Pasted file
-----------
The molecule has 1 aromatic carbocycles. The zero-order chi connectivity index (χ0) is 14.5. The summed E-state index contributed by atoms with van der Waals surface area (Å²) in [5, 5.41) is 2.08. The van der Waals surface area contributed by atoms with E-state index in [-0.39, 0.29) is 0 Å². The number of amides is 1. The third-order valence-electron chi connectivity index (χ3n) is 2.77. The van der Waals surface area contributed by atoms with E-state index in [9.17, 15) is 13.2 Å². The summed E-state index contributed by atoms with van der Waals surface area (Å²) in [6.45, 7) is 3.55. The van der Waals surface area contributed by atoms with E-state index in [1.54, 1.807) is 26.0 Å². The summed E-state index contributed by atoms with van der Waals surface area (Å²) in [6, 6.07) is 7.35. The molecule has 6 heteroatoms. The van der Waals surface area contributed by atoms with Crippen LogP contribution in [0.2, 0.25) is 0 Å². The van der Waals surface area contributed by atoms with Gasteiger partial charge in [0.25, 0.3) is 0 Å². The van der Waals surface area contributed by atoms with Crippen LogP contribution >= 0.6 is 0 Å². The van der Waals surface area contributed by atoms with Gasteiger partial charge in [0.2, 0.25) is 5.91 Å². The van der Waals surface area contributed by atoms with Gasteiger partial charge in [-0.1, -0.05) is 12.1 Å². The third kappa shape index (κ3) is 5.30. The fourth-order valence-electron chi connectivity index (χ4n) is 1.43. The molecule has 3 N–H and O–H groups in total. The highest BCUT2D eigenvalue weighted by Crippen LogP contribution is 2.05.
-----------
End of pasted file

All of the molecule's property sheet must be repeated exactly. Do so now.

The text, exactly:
The molecule has 1 aromatic carbocycles. The zero-order chi connectivity index (χ0) is 14.5. The summed E-state index contributed by atoms with van der Waals surface area (Å²) in [5, 5.41) is 2.08. The van der Waals surface area contributed by atoms with E-state index in [-0.39, 0.29) is 0 Å². The number of amides is 1. The third-order valence-electron chi connectivity index (χ3n) is 2.77. The van der Waals surface area contributed by atoms with E-state index in [9.17, 15) is 13.2 Å². The summed E-state index contributed by atoms with van der Waals surface area (Å²) in [6.45, 7) is 3.55. The van der Waals surface area contributed by atoms with E-state index in [1.54, 1.807) is 26.0 Å². The summed E-state index contributed by atoms with van der Waals surface area (Å²) in [6, 6.07) is 7.35. The molecule has 6 heteroatoms. The van der Waals surface area contributed by atoms with Crippen LogP contribution in [0.2, 0.25) is 0 Å². The van der Waals surface area contributed by atoms with Gasteiger partial charge in [0.25, 0.3) is 0 Å². The van der Waals surface area contributed by atoms with Crippen LogP contribution >= 0.6 is 0 Å². The van der Waals surface area contributed by atoms with Gasteiger partial charge in [0.2, 0.25) is 5.91 Å². The van der Waals surface area contributed by atoms with Gasteiger partial charge in [-0.1, -0.05) is 12.1 Å². The third kappa shape index (κ3) is 5.30. The fourth-order valence-electron chi connectivity index (χ4n) is 1.43. The molecule has 3 N–H and O–H groups in total. The highest BCUT2D eigenvalue weighted by Crippen LogP contribution is 2.05.